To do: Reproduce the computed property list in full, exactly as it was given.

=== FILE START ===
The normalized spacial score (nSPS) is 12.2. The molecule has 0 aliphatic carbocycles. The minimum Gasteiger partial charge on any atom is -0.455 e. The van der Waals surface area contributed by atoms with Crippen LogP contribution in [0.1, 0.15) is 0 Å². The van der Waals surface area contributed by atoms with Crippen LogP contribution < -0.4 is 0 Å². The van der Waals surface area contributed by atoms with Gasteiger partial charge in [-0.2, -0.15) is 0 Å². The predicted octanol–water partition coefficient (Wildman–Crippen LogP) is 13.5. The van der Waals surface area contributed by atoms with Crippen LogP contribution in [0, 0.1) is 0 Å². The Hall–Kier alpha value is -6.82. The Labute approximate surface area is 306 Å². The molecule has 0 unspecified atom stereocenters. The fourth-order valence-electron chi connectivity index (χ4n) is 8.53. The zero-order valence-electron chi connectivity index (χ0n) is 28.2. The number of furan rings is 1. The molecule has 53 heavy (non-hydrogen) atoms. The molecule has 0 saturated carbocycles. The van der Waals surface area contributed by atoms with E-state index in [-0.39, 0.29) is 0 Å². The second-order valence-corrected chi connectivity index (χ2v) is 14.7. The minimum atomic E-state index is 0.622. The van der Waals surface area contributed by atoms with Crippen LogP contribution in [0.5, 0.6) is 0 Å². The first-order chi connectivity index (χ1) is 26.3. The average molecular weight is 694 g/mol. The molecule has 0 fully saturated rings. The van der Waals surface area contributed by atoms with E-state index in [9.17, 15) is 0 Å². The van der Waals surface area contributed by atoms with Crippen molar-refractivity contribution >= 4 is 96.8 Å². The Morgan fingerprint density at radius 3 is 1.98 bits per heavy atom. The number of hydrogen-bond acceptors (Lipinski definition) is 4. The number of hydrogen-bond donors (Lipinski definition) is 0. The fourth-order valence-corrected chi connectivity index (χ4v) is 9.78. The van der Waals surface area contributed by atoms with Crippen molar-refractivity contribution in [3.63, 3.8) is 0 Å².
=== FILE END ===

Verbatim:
The normalized spacial score (nSPS) is 12.2. The molecule has 0 aliphatic carbocycles. The minimum Gasteiger partial charge on any atom is -0.455 e. The van der Waals surface area contributed by atoms with Crippen LogP contribution in [0.1, 0.15) is 0 Å². The van der Waals surface area contributed by atoms with Crippen LogP contribution < -0.4 is 0 Å². The van der Waals surface area contributed by atoms with Gasteiger partial charge in [-0.2, -0.15) is 0 Å². The predicted octanol–water partition coefficient (Wildman–Crippen LogP) is 13.5. The van der Waals surface area contributed by atoms with Crippen LogP contribution in [0, 0.1) is 0 Å². The Hall–Kier alpha value is -6.82. The Labute approximate surface area is 306 Å². The molecule has 0 unspecified atom stereocenters. The fourth-order valence-electron chi connectivity index (χ4n) is 8.53. The zero-order valence-electron chi connectivity index (χ0n) is 28.2. The number of furan rings is 1. The molecule has 53 heavy (non-hydrogen) atoms. The molecule has 0 saturated carbocycles. The van der Waals surface area contributed by atoms with E-state index in [-0.39, 0.29) is 0 Å². The second-order valence-corrected chi connectivity index (χ2v) is 14.7. The minimum atomic E-state index is 0.622. The van der Waals surface area contributed by atoms with Crippen LogP contribution in [0.5, 0.6) is 0 Å². The first-order chi connectivity index (χ1) is 26.3. The average molecular weight is 694 g/mol. The molecule has 0 fully saturated rings. The van der Waals surface area contributed by atoms with E-state index in [9.17, 15) is 0 Å². The van der Waals surface area contributed by atoms with Crippen molar-refractivity contribution >= 4 is 96.8 Å². The Morgan fingerprint density at radius 3 is 1.98 bits per heavy atom. The number of hydrogen-bond acceptors (Lipinski definition) is 4. The number of hydrogen-bond donors (Lipinski definition) is 0. The fourth-order valence-corrected chi connectivity index (χ4v) is 9.78. The van der Waals surface area contributed by atoms with Crippen molar-refractivity contribution in [3.63, 3.8) is 0 Å².